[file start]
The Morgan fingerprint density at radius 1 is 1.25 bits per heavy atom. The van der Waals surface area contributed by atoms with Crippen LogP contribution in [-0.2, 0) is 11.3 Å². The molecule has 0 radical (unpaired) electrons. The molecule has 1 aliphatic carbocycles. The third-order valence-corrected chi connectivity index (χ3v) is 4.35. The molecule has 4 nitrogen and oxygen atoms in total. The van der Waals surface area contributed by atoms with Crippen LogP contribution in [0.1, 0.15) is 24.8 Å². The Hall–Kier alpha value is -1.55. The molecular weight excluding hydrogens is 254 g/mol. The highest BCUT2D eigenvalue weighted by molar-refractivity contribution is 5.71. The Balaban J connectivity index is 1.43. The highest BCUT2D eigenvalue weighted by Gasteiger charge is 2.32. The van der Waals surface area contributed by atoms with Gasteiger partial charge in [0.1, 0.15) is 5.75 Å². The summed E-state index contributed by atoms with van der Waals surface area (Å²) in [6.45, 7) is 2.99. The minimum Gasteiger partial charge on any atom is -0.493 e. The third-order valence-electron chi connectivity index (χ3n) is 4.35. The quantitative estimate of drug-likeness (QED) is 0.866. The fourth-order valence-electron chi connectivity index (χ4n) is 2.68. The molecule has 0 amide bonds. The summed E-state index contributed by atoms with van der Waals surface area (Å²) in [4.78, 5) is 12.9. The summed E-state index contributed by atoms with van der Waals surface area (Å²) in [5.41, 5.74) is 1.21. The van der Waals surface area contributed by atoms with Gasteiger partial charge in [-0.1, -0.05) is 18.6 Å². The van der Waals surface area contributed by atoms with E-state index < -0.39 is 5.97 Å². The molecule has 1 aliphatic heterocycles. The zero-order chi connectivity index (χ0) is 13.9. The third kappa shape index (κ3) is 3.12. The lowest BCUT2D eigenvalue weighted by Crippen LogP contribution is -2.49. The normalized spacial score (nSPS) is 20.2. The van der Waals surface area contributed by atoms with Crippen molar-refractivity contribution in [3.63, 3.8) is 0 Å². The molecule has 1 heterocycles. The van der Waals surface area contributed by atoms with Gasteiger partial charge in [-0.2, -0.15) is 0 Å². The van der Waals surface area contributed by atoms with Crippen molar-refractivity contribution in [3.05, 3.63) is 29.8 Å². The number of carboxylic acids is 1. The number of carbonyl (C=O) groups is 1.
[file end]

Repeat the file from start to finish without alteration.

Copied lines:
The Morgan fingerprint density at radius 1 is 1.25 bits per heavy atom. The van der Waals surface area contributed by atoms with Crippen LogP contribution in [-0.2, 0) is 11.3 Å². The molecule has 0 radical (unpaired) electrons. The molecule has 1 aliphatic carbocycles. The third-order valence-corrected chi connectivity index (χ3v) is 4.35. The molecule has 4 nitrogen and oxygen atoms in total. The van der Waals surface area contributed by atoms with Crippen LogP contribution in [0.1, 0.15) is 24.8 Å². The Hall–Kier alpha value is -1.55. The molecular weight excluding hydrogens is 254 g/mol. The highest BCUT2D eigenvalue weighted by molar-refractivity contribution is 5.71. The Balaban J connectivity index is 1.43. The highest BCUT2D eigenvalue weighted by Gasteiger charge is 2.32. The van der Waals surface area contributed by atoms with Gasteiger partial charge in [0.1, 0.15) is 5.75 Å². The summed E-state index contributed by atoms with van der Waals surface area (Å²) in [6.45, 7) is 2.99. The minimum Gasteiger partial charge on any atom is -0.493 e. The third-order valence-electron chi connectivity index (χ3n) is 4.35. The quantitative estimate of drug-likeness (QED) is 0.866. The fourth-order valence-electron chi connectivity index (χ4n) is 2.68. The molecule has 0 amide bonds. The summed E-state index contributed by atoms with van der Waals surface area (Å²) in [4.78, 5) is 12.9. The summed E-state index contributed by atoms with van der Waals surface area (Å²) in [5.41, 5.74) is 1.21. The van der Waals surface area contributed by atoms with Gasteiger partial charge in [-0.1, -0.05) is 18.6 Å². The van der Waals surface area contributed by atoms with E-state index < -0.39 is 5.97 Å². The molecule has 1 aliphatic heterocycles. The zero-order chi connectivity index (χ0) is 13.9. The third kappa shape index (κ3) is 3.12. The lowest BCUT2D eigenvalue weighted by Crippen LogP contribution is -2.49. The normalized spacial score (nSPS) is 20.2. The van der Waals surface area contributed by atoms with Crippen molar-refractivity contribution in [3.63, 3.8) is 0 Å². The molecule has 1 heterocycles. The van der Waals surface area contributed by atoms with Gasteiger partial charge in [-0.2, -0.15) is 0 Å². The van der Waals surface area contributed by atoms with Crippen molar-refractivity contribution in [3.05, 3.63) is 29.8 Å². The number of carboxylic acids is 1. The number of carbonyl (C=O) groups is 1.